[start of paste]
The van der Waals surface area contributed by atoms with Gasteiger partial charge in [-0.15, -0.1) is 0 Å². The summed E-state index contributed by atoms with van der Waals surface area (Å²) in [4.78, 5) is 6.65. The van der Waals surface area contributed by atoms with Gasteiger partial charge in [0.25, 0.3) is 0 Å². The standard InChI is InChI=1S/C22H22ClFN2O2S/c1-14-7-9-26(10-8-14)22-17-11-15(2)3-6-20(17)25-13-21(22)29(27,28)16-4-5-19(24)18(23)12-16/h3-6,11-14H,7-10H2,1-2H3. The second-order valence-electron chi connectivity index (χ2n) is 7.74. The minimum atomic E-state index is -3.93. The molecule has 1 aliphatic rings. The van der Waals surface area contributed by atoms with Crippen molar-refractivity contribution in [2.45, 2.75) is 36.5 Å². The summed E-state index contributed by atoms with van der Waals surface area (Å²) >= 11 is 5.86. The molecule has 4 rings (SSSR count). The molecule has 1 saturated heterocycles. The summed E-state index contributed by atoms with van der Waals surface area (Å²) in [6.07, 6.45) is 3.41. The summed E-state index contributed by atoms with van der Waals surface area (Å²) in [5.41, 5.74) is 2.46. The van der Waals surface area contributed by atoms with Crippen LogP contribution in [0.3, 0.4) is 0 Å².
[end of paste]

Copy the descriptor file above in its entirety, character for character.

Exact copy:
The van der Waals surface area contributed by atoms with Gasteiger partial charge in [-0.15, -0.1) is 0 Å². The summed E-state index contributed by atoms with van der Waals surface area (Å²) in [4.78, 5) is 6.65. The van der Waals surface area contributed by atoms with Gasteiger partial charge in [0.25, 0.3) is 0 Å². The standard InChI is InChI=1S/C22H22ClFN2O2S/c1-14-7-9-26(10-8-14)22-17-11-15(2)3-6-20(17)25-13-21(22)29(27,28)16-4-5-19(24)18(23)12-16/h3-6,11-14H,7-10H2,1-2H3. The second-order valence-electron chi connectivity index (χ2n) is 7.74. The minimum atomic E-state index is -3.93. The molecule has 1 aliphatic rings. The van der Waals surface area contributed by atoms with Crippen molar-refractivity contribution in [2.45, 2.75) is 36.5 Å². The summed E-state index contributed by atoms with van der Waals surface area (Å²) >= 11 is 5.86. The molecule has 4 rings (SSSR count). The molecule has 1 saturated heterocycles. The summed E-state index contributed by atoms with van der Waals surface area (Å²) in [6.07, 6.45) is 3.41. The summed E-state index contributed by atoms with van der Waals surface area (Å²) in [5.41, 5.74) is 2.46. The van der Waals surface area contributed by atoms with Crippen LogP contribution in [0.3, 0.4) is 0 Å².